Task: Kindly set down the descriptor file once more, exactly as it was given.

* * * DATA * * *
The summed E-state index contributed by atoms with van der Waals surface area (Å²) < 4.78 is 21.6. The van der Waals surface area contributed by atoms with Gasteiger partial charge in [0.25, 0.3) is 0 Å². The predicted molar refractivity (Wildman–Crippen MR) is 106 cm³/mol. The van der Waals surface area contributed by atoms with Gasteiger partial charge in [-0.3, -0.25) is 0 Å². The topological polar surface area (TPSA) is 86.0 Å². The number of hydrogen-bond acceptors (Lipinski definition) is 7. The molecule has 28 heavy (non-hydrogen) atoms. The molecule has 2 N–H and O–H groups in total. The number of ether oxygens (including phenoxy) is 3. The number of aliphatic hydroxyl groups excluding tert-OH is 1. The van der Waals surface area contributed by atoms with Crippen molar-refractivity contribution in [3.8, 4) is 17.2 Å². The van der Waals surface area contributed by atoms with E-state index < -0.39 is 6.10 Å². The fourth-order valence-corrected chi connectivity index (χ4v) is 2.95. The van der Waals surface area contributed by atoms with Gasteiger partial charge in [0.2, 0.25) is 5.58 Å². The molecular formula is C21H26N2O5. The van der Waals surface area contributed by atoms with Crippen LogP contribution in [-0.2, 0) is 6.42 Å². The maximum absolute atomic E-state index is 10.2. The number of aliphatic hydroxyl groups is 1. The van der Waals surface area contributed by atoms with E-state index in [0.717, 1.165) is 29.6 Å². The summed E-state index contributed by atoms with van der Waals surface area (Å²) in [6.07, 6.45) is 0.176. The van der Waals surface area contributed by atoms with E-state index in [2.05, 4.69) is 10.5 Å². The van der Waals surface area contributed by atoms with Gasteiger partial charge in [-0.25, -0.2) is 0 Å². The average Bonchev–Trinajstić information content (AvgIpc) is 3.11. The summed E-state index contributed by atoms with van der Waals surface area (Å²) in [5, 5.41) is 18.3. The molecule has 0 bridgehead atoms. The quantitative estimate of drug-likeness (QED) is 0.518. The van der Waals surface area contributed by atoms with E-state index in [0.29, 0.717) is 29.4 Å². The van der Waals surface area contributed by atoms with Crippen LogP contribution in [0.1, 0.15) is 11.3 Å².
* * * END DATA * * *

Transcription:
The summed E-state index contributed by atoms with van der Waals surface area (Å²) < 4.78 is 21.6. The van der Waals surface area contributed by atoms with Gasteiger partial charge in [0.25, 0.3) is 0 Å². The predicted molar refractivity (Wildman–Crippen MR) is 106 cm³/mol. The van der Waals surface area contributed by atoms with Gasteiger partial charge in [-0.3, -0.25) is 0 Å². The topological polar surface area (TPSA) is 86.0 Å². The number of hydrogen-bond acceptors (Lipinski definition) is 7. The molecule has 28 heavy (non-hydrogen) atoms. The molecule has 2 N–H and O–H groups in total. The number of ether oxygens (including phenoxy) is 3. The number of aliphatic hydroxyl groups excluding tert-OH is 1. The van der Waals surface area contributed by atoms with Crippen molar-refractivity contribution in [3.8, 4) is 17.2 Å². The van der Waals surface area contributed by atoms with E-state index < -0.39 is 6.10 Å². The fourth-order valence-corrected chi connectivity index (χ4v) is 2.95. The van der Waals surface area contributed by atoms with Gasteiger partial charge in [0.2, 0.25) is 5.58 Å². The molecular formula is C21H26N2O5. The van der Waals surface area contributed by atoms with Crippen LogP contribution in [-0.2, 0) is 6.42 Å². The maximum absolute atomic E-state index is 10.2. The number of aliphatic hydroxyl groups is 1. The van der Waals surface area contributed by atoms with E-state index in [0.717, 1.165) is 29.6 Å². The summed E-state index contributed by atoms with van der Waals surface area (Å²) in [6.07, 6.45) is 0.176. The van der Waals surface area contributed by atoms with E-state index in [2.05, 4.69) is 10.5 Å². The van der Waals surface area contributed by atoms with Gasteiger partial charge in [-0.25, -0.2) is 0 Å². The average Bonchev–Trinajstić information content (AvgIpc) is 3.11. The summed E-state index contributed by atoms with van der Waals surface area (Å²) in [5, 5.41) is 18.3. The molecule has 0 bridgehead atoms. The quantitative estimate of drug-likeness (QED) is 0.518. The van der Waals surface area contributed by atoms with E-state index in [0.29, 0.717) is 29.4 Å². The van der Waals surface area contributed by atoms with Crippen LogP contribution in [0.1, 0.15) is 11.3 Å².